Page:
Identification and Inference for Econometric Models
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Identification and Inference for Econometric Models : Essays in Honor of Thomas Rothenberg

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Description

This 2005 volume contains the papers presented in honor of the lifelong achievements of Thomas J. Rothenberg on the occasion of his retirement. The authors of the chapters include many of the leading econometricians of our day, and the chapters address topics of current research significance in econometric theory. The chapters cover four themes: identification and efficient estimation in econometrics, asymptotic approximations to the distributions of econometric estimators and tests, inference involving potentially nonstationary time series, such as processes that might have a unit autoregressive root, and nonparametric and semiparametric inference. Several of the chapters provide overviews and treatments of basic conceptual issues, while others advance our understanding of the properties of existing econometric procedures and/or propose others. Specific topics include identification in nonlinear models, inference with weak instruments, tests for nonstationary in time series and panel data, generalized empirical likelihood estimation, and the bootstrap.
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Product details

  • Hardback | 588 pages
  • 152 x 229 x 37mm | 1,030g
  • Cambridge, United Kingdom
  • English
  • 052184441X
  • 9780521844413
  • 2,375,253

Table of contents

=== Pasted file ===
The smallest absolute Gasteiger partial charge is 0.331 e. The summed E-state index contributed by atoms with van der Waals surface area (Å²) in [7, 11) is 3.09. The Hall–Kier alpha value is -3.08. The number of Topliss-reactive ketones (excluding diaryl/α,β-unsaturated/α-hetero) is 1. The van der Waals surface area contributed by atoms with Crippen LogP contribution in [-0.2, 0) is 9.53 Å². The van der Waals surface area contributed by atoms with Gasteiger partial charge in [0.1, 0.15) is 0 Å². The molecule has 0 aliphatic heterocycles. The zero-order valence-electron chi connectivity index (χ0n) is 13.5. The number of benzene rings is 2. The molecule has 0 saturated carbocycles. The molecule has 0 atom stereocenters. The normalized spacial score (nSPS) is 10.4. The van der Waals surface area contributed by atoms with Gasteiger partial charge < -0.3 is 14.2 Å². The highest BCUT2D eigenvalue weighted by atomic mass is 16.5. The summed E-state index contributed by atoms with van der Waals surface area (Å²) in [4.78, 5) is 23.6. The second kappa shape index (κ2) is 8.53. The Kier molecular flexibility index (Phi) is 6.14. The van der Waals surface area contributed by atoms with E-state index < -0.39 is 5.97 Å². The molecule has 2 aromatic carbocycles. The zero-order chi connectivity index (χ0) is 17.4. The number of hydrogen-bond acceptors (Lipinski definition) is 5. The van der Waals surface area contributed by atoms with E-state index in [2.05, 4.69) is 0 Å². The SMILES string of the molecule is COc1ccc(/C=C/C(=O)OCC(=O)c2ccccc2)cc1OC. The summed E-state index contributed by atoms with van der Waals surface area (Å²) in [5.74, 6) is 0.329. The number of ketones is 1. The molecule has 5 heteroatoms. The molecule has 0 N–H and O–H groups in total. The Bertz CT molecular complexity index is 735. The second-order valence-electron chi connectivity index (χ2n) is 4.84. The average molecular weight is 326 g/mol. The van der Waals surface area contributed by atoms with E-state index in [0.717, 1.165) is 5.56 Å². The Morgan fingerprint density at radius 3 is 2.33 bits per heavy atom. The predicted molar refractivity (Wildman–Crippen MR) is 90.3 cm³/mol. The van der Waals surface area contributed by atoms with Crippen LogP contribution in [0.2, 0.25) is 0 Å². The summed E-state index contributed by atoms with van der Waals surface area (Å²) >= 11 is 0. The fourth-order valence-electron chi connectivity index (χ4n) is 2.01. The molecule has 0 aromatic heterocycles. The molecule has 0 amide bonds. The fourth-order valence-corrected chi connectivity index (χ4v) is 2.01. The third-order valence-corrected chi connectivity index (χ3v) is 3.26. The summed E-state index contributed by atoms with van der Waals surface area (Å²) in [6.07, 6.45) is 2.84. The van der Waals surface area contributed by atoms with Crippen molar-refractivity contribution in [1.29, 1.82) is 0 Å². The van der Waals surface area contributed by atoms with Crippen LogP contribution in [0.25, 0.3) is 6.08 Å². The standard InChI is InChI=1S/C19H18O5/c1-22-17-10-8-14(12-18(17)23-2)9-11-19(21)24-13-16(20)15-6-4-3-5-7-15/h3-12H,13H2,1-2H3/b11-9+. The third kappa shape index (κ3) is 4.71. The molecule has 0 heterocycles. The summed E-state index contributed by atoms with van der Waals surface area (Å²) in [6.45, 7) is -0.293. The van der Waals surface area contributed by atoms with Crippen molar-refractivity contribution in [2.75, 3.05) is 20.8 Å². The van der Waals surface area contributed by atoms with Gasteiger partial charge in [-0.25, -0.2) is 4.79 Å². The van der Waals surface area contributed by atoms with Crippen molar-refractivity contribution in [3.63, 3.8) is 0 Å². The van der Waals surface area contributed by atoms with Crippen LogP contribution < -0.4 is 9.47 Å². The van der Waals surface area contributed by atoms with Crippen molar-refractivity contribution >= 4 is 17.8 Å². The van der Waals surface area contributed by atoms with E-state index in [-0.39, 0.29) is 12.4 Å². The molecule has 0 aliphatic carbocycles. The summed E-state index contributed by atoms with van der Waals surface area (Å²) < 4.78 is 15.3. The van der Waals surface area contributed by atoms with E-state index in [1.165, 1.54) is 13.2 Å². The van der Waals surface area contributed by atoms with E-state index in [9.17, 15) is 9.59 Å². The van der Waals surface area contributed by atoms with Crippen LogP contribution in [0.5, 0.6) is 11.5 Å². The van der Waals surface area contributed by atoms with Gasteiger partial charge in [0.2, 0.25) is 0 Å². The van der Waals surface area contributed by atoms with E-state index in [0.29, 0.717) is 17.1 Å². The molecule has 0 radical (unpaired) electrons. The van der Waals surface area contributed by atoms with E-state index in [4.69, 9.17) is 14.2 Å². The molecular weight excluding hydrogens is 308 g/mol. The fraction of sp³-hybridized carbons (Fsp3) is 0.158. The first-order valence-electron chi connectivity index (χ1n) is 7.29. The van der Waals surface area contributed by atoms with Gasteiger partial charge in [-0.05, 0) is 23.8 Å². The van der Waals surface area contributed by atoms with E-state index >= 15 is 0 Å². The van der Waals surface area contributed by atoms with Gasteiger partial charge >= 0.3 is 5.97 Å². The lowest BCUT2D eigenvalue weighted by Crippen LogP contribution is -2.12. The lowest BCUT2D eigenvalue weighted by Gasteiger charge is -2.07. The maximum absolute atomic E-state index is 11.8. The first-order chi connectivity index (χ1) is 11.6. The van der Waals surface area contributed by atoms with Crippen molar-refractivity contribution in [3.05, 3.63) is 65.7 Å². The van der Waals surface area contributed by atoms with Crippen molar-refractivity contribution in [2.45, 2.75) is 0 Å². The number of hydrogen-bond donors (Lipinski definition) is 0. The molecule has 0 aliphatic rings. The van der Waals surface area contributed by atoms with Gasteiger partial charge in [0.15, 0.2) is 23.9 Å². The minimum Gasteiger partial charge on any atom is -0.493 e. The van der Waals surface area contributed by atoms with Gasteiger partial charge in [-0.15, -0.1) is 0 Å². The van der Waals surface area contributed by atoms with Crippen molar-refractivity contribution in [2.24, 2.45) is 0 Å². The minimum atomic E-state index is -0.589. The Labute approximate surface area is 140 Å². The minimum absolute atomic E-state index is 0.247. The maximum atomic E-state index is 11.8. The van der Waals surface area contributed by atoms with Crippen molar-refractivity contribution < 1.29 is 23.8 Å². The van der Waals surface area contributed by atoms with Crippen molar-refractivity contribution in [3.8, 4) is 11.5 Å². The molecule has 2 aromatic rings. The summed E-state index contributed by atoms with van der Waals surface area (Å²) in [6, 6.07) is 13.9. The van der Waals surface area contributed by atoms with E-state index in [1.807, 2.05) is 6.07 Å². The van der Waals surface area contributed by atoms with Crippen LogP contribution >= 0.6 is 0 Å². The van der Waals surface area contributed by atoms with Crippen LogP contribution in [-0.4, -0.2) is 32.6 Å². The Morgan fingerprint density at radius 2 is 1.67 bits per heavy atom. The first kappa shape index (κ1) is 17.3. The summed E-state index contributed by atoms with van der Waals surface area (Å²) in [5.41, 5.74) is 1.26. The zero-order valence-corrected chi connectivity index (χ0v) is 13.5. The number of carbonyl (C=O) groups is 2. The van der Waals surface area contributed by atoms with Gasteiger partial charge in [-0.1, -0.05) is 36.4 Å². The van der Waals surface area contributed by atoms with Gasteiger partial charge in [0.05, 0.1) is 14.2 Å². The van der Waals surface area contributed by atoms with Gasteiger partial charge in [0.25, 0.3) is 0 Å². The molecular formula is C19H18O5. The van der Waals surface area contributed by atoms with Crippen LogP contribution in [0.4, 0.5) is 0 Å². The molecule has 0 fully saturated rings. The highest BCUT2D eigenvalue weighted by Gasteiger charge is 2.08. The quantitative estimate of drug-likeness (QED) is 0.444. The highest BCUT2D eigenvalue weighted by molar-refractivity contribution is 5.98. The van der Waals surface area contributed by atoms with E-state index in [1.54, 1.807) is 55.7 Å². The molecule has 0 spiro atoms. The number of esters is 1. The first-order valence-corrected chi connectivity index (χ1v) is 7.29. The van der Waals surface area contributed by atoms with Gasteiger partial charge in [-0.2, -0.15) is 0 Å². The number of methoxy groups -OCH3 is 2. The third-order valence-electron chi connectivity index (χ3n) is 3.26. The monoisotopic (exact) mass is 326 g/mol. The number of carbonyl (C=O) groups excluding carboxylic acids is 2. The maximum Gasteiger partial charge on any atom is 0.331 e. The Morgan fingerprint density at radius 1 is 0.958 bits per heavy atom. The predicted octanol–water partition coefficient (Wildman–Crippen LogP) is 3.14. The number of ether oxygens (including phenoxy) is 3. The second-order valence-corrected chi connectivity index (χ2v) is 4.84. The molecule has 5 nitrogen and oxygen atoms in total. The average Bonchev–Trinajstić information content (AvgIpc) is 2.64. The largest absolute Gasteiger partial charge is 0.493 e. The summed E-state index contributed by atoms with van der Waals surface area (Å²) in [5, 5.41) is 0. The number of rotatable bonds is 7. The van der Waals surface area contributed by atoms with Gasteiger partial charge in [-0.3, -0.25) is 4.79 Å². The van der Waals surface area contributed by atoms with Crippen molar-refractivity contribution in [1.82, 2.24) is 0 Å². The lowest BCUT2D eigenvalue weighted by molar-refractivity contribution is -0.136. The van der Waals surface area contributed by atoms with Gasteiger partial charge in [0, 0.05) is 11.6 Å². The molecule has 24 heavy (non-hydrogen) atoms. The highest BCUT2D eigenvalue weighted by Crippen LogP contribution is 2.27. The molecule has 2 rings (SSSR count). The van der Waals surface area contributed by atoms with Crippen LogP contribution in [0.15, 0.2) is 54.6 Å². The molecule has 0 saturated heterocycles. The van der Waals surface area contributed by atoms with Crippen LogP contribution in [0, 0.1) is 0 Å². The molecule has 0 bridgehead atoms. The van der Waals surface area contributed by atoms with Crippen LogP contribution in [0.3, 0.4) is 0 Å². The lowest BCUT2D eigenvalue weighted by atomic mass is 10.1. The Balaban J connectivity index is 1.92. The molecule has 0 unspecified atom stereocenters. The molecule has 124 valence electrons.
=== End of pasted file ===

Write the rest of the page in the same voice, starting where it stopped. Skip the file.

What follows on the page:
Part I. Identification and Efficient Estimation: 1. Incredible structural inference Thomas J. Rothenberg; 2. Structural equation models in human behavior genetics Arthur S. Goldberger; 3. Unobserved heterogeneity and estimation of average partial effects Jeffrey M. Wooldridge; 4. On specifying graphical models for causation and the identification problem David A. Freedman; 5. Testing for weak instruments in linear IV regression James H. Stock and Motohiro Yogo; 6. Asymptotic distributions of instrumental variables statistics with many instruments James H. Stock and Motohiro Yogo; 7. Identifying a source of financial volatility Douglas G. Steigerwald and Richard J. Vagnoni; Part II. Asymptotic Approximations: 8. Asymptotic expansions for some semiparametric program evaluation estimators Hidehiko Ichimura and Oliver Linton; 9. Higher-order improvements of the parametric bootstrap for Markov processes Donald W. K. Andrews; 10. The performance of empirical likelihood and its generalizations Guido W. Imbens and Richard H. Spady; 11. Asymptotic bias for GMM and GEL estimators with estimated nuisance parameters Whitney K. Newey, Joaquim J. S. Ramalho and Richard J. Smith; 12. Empirical evidence concerning the finite sample performance of EL-type structural equation estimation and inference methods Ron C. Mittelhammer, George G. Judge and Ron Schoenberg; 13. How accurate is the asymptotic approximation to the distribution of realised variance? Ole E. Barndorff-Nielsen and Neil Shephard; 14. Testing the semiparametric Box-Cox model with the bootstrap N. E. Savin and Allan H. Wurtz; Part III. Inference Involving Potentially Nonstationary Time Series: 15. Tests of the null hypothesis of cointegration based on efficient tests for a unit MA root Michael Jansson; 16. Robust confidence intervals for autoregressive coefficients near one Samuel B. Thompson; 17. A unified approach to testing for stationarity and unit roots Andrew C. Harvey; 18. A new look at panel testing of stationarity and the PPP hypothesis Jushan Bai and Serena Ng; 19. Testing for unit roots in panel data: an exploration using real and simulated data Brownwyn H. Hall and Jacques Mairesse; 20. Forecasting in the presence of structural breaks and policy regime shifts David F. Hendry and Grayham E. Mizon; Part IV. Nonparametric and Semiparametric Inference: 21. Nonparametric testing of an exclusion restriction Peter J. Bickel, Ya'acov Ritov and James L. Powell; 22. Pairwise difference estimators for nonlinear models Bo E. Honore and James L. Powell; 23. Density weighted linear least squares Whitney K. Newey and Paul A. Ruud.